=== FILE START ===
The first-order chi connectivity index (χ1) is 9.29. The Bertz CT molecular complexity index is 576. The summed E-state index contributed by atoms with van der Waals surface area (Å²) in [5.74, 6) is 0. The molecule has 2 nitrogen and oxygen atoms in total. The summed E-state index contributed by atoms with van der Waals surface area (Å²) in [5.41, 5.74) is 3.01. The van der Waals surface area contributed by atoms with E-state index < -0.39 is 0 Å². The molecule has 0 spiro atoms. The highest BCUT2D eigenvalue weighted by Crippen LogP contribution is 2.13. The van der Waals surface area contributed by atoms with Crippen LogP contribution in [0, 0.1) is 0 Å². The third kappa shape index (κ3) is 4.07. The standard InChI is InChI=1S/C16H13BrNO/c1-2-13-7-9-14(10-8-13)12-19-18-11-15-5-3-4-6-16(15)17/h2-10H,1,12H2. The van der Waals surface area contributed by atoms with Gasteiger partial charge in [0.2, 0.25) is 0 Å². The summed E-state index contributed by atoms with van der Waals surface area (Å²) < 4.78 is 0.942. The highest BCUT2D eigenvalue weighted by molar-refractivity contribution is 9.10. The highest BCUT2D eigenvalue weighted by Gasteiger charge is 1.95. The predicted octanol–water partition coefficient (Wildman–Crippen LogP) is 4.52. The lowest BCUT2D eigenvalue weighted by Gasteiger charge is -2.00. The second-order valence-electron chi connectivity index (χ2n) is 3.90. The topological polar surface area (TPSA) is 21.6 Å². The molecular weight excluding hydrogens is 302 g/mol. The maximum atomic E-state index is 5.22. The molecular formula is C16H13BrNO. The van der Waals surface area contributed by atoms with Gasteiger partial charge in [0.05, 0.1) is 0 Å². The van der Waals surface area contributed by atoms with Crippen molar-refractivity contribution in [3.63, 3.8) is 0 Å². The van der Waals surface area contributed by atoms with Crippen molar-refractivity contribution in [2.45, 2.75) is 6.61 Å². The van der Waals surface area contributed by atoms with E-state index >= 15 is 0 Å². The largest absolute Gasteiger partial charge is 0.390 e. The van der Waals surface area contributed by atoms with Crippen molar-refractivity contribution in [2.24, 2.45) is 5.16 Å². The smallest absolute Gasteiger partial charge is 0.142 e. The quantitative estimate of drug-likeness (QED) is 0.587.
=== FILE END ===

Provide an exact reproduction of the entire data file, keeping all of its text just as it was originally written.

The first-order chi connectivity index (χ1) is 9.29. The Bertz CT molecular complexity index is 576. The summed E-state index contributed by atoms with van der Waals surface area (Å²) in [5.74, 6) is 0. The molecule has 2 nitrogen and oxygen atoms in total. The summed E-state index contributed by atoms with van der Waals surface area (Å²) in [5.41, 5.74) is 3.01. The van der Waals surface area contributed by atoms with E-state index < -0.39 is 0 Å². The molecule has 0 spiro atoms. The highest BCUT2D eigenvalue weighted by Crippen LogP contribution is 2.13. The van der Waals surface area contributed by atoms with Crippen LogP contribution in [0, 0.1) is 0 Å². The third kappa shape index (κ3) is 4.07. The standard InChI is InChI=1S/C16H13BrNO/c1-2-13-7-9-14(10-8-13)12-19-18-11-15-5-3-4-6-16(15)17/h2-10H,1,12H2. The van der Waals surface area contributed by atoms with Gasteiger partial charge in [0.2, 0.25) is 0 Å². The summed E-state index contributed by atoms with van der Waals surface area (Å²) < 4.78 is 0.942. The highest BCUT2D eigenvalue weighted by molar-refractivity contribution is 9.10. The highest BCUT2D eigenvalue weighted by Gasteiger charge is 1.95. The predicted octanol–water partition coefficient (Wildman–Crippen LogP) is 4.52. The lowest BCUT2D eigenvalue weighted by Gasteiger charge is -2.00. The second-order valence-electron chi connectivity index (χ2n) is 3.90. The topological polar surface area (TPSA) is 21.6 Å². The molecular weight excluding hydrogens is 302 g/mol. The maximum atomic E-state index is 5.22. The molecular formula is C16H13BrNO. The van der Waals surface area contributed by atoms with Gasteiger partial charge in [0.05, 0.1) is 0 Å². The van der Waals surface area contributed by atoms with Crippen molar-refractivity contribution in [3.63, 3.8) is 0 Å². The van der Waals surface area contributed by atoms with Crippen molar-refractivity contribution in [2.45, 2.75) is 6.61 Å². The van der Waals surface area contributed by atoms with E-state index >= 15 is 0 Å². The largest absolute Gasteiger partial charge is 0.390 e. The van der Waals surface area contributed by atoms with Crippen molar-refractivity contribution in [2.24, 2.45) is 5.16 Å². The smallest absolute Gasteiger partial charge is 0.142 e. The quantitative estimate of drug-likeness (QED) is 0.587.